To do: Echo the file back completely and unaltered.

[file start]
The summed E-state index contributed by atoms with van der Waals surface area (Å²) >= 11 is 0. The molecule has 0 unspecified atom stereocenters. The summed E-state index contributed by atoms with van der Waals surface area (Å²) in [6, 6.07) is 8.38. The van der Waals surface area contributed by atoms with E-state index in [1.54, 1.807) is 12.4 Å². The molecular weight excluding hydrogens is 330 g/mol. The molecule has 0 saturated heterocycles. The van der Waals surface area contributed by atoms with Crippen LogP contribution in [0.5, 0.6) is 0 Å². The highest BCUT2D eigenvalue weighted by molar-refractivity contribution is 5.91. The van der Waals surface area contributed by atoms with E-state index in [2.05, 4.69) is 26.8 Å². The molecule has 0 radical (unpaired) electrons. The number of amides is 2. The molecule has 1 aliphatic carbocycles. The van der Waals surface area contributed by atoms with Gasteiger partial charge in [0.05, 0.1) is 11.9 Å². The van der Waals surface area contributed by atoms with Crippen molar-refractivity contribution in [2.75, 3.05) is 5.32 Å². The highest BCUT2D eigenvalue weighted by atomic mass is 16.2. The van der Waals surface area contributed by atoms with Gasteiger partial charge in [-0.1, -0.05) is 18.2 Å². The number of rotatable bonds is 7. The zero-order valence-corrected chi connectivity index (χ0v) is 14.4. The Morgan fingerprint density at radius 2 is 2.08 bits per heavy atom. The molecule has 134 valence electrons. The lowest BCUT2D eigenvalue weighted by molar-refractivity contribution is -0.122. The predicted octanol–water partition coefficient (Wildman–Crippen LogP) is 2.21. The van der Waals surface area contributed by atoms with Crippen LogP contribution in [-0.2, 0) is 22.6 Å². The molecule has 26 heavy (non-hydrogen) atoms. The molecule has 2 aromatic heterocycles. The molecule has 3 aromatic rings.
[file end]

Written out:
The summed E-state index contributed by atoms with van der Waals surface area (Å²) >= 11 is 0. The molecule has 0 unspecified atom stereocenters. The summed E-state index contributed by atoms with van der Waals surface area (Å²) in [6, 6.07) is 8.38. The van der Waals surface area contributed by atoms with E-state index in [1.54, 1.807) is 12.4 Å². The molecular weight excluding hydrogens is 330 g/mol. The molecule has 0 saturated heterocycles. The van der Waals surface area contributed by atoms with Crippen LogP contribution in [0.5, 0.6) is 0 Å². The highest BCUT2D eigenvalue weighted by molar-refractivity contribution is 5.91. The van der Waals surface area contributed by atoms with E-state index in [2.05, 4.69) is 26.8 Å². The molecule has 0 radical (unpaired) electrons. The number of amides is 2. The molecule has 1 aliphatic carbocycles. The van der Waals surface area contributed by atoms with Gasteiger partial charge in [0.05, 0.1) is 11.9 Å². The van der Waals surface area contributed by atoms with Crippen molar-refractivity contribution in [2.75, 3.05) is 5.32 Å². The highest BCUT2D eigenvalue weighted by atomic mass is 16.2. The van der Waals surface area contributed by atoms with Gasteiger partial charge in [-0.1, -0.05) is 18.2 Å². The number of rotatable bonds is 7. The zero-order valence-corrected chi connectivity index (χ0v) is 14.4. The Morgan fingerprint density at radius 2 is 2.08 bits per heavy atom. The molecule has 134 valence electrons. The lowest BCUT2D eigenvalue weighted by molar-refractivity contribution is -0.122. The predicted octanol–water partition coefficient (Wildman–Crippen LogP) is 2.21. The van der Waals surface area contributed by atoms with Crippen LogP contribution in [-0.2, 0) is 22.6 Å². The molecule has 26 heavy (non-hydrogen) atoms. The molecule has 2 aromatic heterocycles. The molecule has 3 aromatic rings.